In September and November 1952, the ministers and the public relations department (Luang Saranuprapan, ML Khap Koonchorn, Prasong Hongsanan, Phao Sriyanond, Lek Sanguanchatsornkrai, Muni Mahasanthana Wetchayanrangsit and Luen Phongsophon) supported the development of television in Thailand to provide news and information, quality programming and education. Public support resulted in the allocation of ฿20 million, and the Thai Television Company (TTVC) was founded. Chamnong Rangsikoon was its head producer, Amporn Photchanaphisoot the head director of photography, Somchai Malacharoen the chief cameraman, Thana Nakkhaphan the broadcast engineer, Kriangkrai (Sanan) Chiwapricha the transmitter chief, Thamrong Worasoot and Fu Chomchuen transmitter and antenna supervisor, Chan Tanthakosai chief director for sound, Sapphasiri Wiriyasiri the lighting chief and Raksak Watthanaphanit head of television services.

TTVC established a TTV radio station (Thai: สถานีวิทยุกระจายเสียง ท.ท.ท.) before the television station. The inaugural Thai Television Channel 4 broadcast was June 24, 1955. Using a 10-kW monaural transmitter, 525 lines per picture and 30 frames per second, the original broadcast schedule was Tuesday, Thursday, Saturday and Sunday from 6:30 to 11:00 pm.

Thai Color Television Channel 9[edit]

In 1974, TTVC moved its black-and-white, 525-line Channel 4 system to a colour, 625-line system on Channel 9.

Thai Color Television Channel 9 (MCOT)[edit]

On February 3, 1977 the That cabinet, led by Prime Minister Thanin Kraivichien, issued a resolution dissolving the TTVC. Thai Color Television Channel 9 ended with the March 26, 1977 Communication Organization of Thailand BE 2520 (1977) decree establishing the Mass Communication Organization of Thailand (MCOT; อ.ส.ม.ท./อสมท), a state enterprise under the Prime Minister with a ฿10 million budget. The Channel 9 operation continued on April 9, 1977 as Thai Color Television Channel 9 (MCOT).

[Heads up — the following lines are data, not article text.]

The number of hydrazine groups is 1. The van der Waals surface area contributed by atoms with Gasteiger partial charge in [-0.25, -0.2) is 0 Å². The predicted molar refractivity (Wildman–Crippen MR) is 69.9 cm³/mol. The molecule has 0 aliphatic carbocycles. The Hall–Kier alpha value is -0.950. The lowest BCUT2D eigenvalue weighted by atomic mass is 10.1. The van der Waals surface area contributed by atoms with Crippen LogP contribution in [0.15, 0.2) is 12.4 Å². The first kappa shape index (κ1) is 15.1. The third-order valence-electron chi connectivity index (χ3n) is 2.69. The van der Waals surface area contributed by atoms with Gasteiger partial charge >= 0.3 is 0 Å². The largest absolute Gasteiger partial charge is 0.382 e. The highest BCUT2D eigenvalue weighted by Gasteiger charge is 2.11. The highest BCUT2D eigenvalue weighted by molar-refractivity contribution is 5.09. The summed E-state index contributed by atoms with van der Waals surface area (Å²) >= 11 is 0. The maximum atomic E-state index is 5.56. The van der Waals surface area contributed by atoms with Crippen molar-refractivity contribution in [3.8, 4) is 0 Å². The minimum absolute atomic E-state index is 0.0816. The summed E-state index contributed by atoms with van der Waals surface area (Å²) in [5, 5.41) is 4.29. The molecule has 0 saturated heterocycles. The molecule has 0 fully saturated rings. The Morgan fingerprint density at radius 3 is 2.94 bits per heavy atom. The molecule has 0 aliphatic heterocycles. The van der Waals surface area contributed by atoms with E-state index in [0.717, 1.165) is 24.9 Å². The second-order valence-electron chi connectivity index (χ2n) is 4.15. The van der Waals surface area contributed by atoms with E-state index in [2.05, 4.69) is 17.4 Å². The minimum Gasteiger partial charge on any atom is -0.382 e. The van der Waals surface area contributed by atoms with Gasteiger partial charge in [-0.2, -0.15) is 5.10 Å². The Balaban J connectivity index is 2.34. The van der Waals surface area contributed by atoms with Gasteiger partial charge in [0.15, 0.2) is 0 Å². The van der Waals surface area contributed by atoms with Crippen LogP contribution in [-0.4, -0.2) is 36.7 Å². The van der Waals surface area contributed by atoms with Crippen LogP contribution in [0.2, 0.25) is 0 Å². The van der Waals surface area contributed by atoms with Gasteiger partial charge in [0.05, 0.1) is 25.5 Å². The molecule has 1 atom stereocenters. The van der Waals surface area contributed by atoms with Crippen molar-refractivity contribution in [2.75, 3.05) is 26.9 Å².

Princess Maha Chakri Sirindhorn and King Bhumibol Adulyadej officially opened the MCOT buildings on a 14-acre (5.7 ha) with a television transmission, the largest in the country at the time, at 9:25 am on June 28, 1981. On July 16, 1987, Thai Television Channel 3 and Thai Television Channel 9 (MCOT) signed an expansion agreement. In 1992, Sangchai Sunthornwat became the director of MCOT.

Modernine TV[edit]

On November 6, 2002, Prime Minister Thaksin Shinawatra inaugurated Modernine TV. It is also still known as Channel 9 (Thai: ช่อง 9). During the September 19, 2006 coup d'état, Thaksin declared a state of emergency in the Bangkok area from a mobile phone in the U.S. live on Modernine TV before the station was ordered to stop broadcasting.

Daily opening[edit]

Modernine TV is a 24-hour station, with its broadcast day beginning 5–10 minutes before the Buddha's quotes. The royal anthem is played, followed by the quotes and the first programme of the day.

Transmitter location[edit]

Modernine TV is broadcast from the Baiyoke Tower II in Bangkok.

Schedule history[edit]

Years Time
24 June 1955 – 25 March 1970 19:00-21:00
26 March 1970 – 31 December 1986 18:00-00:00
1 January 1987 – 31 December 1989 16:00-00:00
1 January 1990 – 31 December 1993 12:00-00:00
1 January 1994 – 31 December 2004 06:00-00:00
1 January 2005-present 24 hours

See also[edit]

References[edit]

External links[edit]